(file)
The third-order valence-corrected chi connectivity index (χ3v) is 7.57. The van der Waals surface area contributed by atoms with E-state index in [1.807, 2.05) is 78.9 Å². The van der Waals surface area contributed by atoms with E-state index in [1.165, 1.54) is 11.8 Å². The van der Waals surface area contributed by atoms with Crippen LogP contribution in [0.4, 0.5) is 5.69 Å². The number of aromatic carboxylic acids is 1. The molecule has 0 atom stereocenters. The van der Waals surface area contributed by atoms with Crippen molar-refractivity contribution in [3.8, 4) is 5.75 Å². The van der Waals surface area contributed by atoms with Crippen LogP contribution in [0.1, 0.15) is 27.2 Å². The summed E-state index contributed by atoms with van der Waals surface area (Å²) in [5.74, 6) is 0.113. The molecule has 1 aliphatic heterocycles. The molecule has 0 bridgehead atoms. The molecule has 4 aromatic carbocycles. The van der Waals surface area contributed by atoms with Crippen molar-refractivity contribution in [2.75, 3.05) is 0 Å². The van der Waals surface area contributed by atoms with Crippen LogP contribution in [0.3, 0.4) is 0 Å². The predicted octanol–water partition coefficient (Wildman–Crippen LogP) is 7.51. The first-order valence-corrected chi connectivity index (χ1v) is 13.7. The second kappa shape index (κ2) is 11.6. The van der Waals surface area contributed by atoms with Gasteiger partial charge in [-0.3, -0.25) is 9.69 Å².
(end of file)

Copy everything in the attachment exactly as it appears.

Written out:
The third-order valence-corrected chi connectivity index (χ3v) is 7.57. The van der Waals surface area contributed by atoms with E-state index in [1.807, 2.05) is 78.9 Å². The van der Waals surface area contributed by atoms with E-state index in [1.165, 1.54) is 11.8 Å². The van der Waals surface area contributed by atoms with Crippen LogP contribution in [0.4, 0.5) is 5.69 Å². The number of aromatic carboxylic acids is 1. The molecule has 0 atom stereocenters. The van der Waals surface area contributed by atoms with Crippen molar-refractivity contribution in [3.8, 4) is 5.75 Å². The van der Waals surface area contributed by atoms with Crippen LogP contribution in [0.1, 0.15) is 27.2 Å². The summed E-state index contributed by atoms with van der Waals surface area (Å²) in [5.74, 6) is 0.113. The molecule has 1 aliphatic heterocycles. The molecule has 0 bridgehead atoms. The molecule has 4 aromatic carbocycles. The van der Waals surface area contributed by atoms with Crippen molar-refractivity contribution in [2.75, 3.05) is 0 Å². The van der Waals surface area contributed by atoms with Crippen LogP contribution in [0.3, 0.4) is 0 Å². The predicted octanol–water partition coefficient (Wildman–Crippen LogP) is 7.51. The first-order valence-corrected chi connectivity index (χ1v) is 13.7. The second kappa shape index (κ2) is 11.6. The van der Waals surface area contributed by atoms with Gasteiger partial charge in [-0.3, -0.25) is 9.69 Å².